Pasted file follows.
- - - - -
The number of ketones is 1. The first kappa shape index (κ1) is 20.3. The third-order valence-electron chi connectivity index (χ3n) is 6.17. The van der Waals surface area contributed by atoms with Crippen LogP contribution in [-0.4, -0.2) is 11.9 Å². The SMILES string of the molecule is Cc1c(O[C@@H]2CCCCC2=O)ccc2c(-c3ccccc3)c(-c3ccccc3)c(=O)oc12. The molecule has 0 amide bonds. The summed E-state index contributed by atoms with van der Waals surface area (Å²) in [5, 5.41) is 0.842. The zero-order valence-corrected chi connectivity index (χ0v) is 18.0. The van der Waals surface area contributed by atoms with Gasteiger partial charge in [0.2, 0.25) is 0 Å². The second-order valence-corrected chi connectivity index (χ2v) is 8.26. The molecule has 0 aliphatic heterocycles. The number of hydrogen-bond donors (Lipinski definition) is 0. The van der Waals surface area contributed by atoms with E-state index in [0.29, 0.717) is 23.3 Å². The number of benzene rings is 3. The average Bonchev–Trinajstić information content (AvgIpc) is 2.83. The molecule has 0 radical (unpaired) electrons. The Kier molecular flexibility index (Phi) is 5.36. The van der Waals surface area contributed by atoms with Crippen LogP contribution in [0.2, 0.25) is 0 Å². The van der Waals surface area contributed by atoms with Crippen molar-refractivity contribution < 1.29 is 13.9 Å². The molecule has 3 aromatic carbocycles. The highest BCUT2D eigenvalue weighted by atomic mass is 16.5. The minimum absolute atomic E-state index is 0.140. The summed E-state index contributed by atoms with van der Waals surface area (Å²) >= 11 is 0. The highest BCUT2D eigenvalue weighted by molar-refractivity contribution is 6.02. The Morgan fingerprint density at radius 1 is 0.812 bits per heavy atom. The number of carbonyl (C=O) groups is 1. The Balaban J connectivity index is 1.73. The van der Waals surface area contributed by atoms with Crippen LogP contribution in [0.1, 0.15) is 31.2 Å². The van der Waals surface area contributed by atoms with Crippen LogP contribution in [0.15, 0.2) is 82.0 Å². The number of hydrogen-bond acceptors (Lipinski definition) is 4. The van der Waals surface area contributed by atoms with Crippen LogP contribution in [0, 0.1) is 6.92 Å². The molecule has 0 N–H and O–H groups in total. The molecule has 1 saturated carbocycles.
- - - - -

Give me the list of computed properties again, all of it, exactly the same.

The number of ketones is 1. The first kappa shape index (κ1) is 20.3. The third-order valence-electron chi connectivity index (χ3n) is 6.17. The van der Waals surface area contributed by atoms with Crippen LogP contribution in [-0.4, -0.2) is 11.9 Å². The SMILES string of the molecule is Cc1c(O[C@@H]2CCCCC2=O)ccc2c(-c3ccccc3)c(-c3ccccc3)c(=O)oc12. The molecule has 0 amide bonds. The summed E-state index contributed by atoms with van der Waals surface area (Å²) in [5, 5.41) is 0.842. The zero-order valence-corrected chi connectivity index (χ0v) is 18.0. The van der Waals surface area contributed by atoms with Gasteiger partial charge in [0.2, 0.25) is 0 Å². The second-order valence-corrected chi connectivity index (χ2v) is 8.26. The molecule has 0 aliphatic heterocycles. The number of hydrogen-bond donors (Lipinski definition) is 0. The van der Waals surface area contributed by atoms with E-state index in [0.29, 0.717) is 23.3 Å². The number of benzene rings is 3. The average Bonchev–Trinajstić information content (AvgIpc) is 2.83. The molecule has 0 radical (unpaired) electrons. The Kier molecular flexibility index (Phi) is 5.36. The van der Waals surface area contributed by atoms with Crippen LogP contribution in [0.2, 0.25) is 0 Å². The van der Waals surface area contributed by atoms with Crippen molar-refractivity contribution < 1.29 is 13.9 Å². The molecule has 3 aromatic carbocycles. The highest BCUT2D eigenvalue weighted by atomic mass is 16.5. The minimum absolute atomic E-state index is 0.140. The summed E-state index contributed by atoms with van der Waals surface area (Å²) >= 11 is 0. The highest BCUT2D eigenvalue weighted by molar-refractivity contribution is 6.02. The Morgan fingerprint density at radius 1 is 0.812 bits per heavy atom. The number of carbonyl (C=O) groups is 1. The Balaban J connectivity index is 1.73. The van der Waals surface area contributed by atoms with Crippen LogP contribution in [0.1, 0.15) is 31.2 Å². The van der Waals surface area contributed by atoms with Crippen LogP contribution in [0.15, 0.2) is 82.0 Å². The number of hydrogen-bond acceptors (Lipinski definition) is 4. The van der Waals surface area contributed by atoms with Crippen LogP contribution in [0, 0.1) is 6.92 Å². The molecule has 0 N–H and O–H groups in total. The molecule has 1 saturated carbocycles.